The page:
Ethnic diversity and business performance: Which firms? Which cities?

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Abstract

A growing literature examines how ethnic diversity influences economic outcomes in cities and inside firms. However, firm–city interactions remain more or less unexplored. Ethnic diversity may help firm performance by introducing a wider range of ideas, improving scrutiny or improving international market access. Urban locations may amplify in-firm processes via agglomeration economies, externalities from urban demography or both. These firm–city effects may be more beneficial for knowledge-intensive firms, and for young firms with a greater dependence on their environment. However, firm–city interactions could be negative for cost and competition-sensitive younger firms, or for firms operating in poorer, segregated urban markets. I deploy English cross-sectional data to explore these issues within firms’ ‘top teams’, using latent class analysis to tackle firm-level heterogeneity. I find positive diversity–performance links for larger, knowledge-intensive firms, and positive firm–city interactions both for larger, knowledge-intensive firms in London and for younger, smaller firms in second-tier metros.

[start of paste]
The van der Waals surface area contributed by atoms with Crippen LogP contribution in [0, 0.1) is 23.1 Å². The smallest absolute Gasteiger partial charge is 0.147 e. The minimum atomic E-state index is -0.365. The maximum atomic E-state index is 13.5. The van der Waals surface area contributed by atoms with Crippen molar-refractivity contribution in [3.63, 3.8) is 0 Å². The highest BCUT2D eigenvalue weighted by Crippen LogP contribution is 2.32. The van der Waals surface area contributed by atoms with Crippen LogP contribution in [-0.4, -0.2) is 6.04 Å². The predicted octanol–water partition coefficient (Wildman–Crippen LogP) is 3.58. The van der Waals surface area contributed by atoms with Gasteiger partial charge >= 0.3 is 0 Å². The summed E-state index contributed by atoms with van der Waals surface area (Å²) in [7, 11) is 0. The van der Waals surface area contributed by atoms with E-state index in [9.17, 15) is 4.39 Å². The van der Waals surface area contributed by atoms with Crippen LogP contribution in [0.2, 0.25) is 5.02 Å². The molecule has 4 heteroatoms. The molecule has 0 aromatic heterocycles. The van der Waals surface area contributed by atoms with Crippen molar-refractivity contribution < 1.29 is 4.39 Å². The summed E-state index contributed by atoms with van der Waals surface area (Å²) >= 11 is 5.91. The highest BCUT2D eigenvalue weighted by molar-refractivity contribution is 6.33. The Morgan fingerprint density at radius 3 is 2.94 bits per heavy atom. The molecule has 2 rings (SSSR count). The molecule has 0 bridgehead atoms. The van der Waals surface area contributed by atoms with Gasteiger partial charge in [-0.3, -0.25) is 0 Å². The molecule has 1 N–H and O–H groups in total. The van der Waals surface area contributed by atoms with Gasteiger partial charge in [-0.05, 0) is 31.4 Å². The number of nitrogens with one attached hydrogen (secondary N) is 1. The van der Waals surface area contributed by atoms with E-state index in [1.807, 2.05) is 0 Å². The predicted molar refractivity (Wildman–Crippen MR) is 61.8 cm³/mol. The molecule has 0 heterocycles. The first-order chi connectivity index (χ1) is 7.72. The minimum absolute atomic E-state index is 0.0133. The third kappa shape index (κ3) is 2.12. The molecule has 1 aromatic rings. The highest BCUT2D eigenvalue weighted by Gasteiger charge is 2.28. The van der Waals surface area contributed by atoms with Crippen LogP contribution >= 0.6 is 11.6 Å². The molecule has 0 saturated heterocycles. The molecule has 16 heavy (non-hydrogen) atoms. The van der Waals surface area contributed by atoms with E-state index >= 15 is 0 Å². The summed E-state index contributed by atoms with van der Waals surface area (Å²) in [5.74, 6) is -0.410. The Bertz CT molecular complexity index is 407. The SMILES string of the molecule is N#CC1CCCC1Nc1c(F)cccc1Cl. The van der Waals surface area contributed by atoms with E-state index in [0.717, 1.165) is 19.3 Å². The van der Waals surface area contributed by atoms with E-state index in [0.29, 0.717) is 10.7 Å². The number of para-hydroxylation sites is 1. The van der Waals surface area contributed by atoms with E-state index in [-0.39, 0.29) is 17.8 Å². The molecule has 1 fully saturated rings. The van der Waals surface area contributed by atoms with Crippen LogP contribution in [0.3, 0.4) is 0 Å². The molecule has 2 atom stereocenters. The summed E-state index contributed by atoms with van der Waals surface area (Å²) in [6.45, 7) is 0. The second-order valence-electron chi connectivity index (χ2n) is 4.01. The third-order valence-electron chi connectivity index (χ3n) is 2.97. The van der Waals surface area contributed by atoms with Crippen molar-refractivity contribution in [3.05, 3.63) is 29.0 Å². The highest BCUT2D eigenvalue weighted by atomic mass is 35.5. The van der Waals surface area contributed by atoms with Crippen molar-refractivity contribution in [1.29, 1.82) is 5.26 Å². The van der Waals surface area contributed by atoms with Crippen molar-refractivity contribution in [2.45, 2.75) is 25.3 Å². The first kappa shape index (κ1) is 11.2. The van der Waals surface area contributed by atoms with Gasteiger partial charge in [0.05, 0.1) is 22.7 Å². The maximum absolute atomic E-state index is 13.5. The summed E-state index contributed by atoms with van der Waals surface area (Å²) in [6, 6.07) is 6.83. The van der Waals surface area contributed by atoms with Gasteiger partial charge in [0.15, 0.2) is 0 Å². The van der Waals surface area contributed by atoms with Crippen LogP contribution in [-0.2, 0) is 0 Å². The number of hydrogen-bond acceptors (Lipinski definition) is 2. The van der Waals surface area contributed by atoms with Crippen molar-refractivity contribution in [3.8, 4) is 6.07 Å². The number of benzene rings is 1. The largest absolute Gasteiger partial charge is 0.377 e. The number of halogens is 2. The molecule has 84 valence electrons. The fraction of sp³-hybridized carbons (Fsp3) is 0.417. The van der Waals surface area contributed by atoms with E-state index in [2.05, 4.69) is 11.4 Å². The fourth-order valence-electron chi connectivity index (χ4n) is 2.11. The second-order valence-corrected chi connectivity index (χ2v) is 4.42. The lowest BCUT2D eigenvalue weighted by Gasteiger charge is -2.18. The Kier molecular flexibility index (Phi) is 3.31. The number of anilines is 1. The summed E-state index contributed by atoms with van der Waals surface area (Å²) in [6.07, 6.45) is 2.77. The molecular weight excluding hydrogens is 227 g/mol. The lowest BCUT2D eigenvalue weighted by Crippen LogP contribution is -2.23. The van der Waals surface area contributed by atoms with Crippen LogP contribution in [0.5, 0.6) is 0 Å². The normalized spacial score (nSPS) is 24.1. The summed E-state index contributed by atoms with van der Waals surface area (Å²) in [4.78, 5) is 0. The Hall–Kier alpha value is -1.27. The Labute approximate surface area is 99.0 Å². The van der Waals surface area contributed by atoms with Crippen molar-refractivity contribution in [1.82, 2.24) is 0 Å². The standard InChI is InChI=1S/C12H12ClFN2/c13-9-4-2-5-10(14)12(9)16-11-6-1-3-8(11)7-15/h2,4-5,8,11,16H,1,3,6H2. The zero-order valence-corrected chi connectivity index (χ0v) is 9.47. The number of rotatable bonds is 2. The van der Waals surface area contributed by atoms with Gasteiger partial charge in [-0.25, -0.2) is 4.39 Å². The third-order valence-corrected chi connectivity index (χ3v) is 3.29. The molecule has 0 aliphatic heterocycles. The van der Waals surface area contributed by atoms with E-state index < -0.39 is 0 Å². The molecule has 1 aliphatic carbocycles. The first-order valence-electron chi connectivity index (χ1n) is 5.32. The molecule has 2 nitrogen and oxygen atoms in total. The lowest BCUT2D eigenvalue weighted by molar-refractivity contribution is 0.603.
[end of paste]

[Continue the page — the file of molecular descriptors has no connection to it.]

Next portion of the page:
Original languageEnglish
JournalEnvironment and Planning A
Early online date24 Jul 2016
DOIs
Publication statusE-pub ahead of print - 24 Jul 2016

Keywords

  • cities
  • ethnic diversity
  • Diversity
  • firm-level analysis
  • business performance

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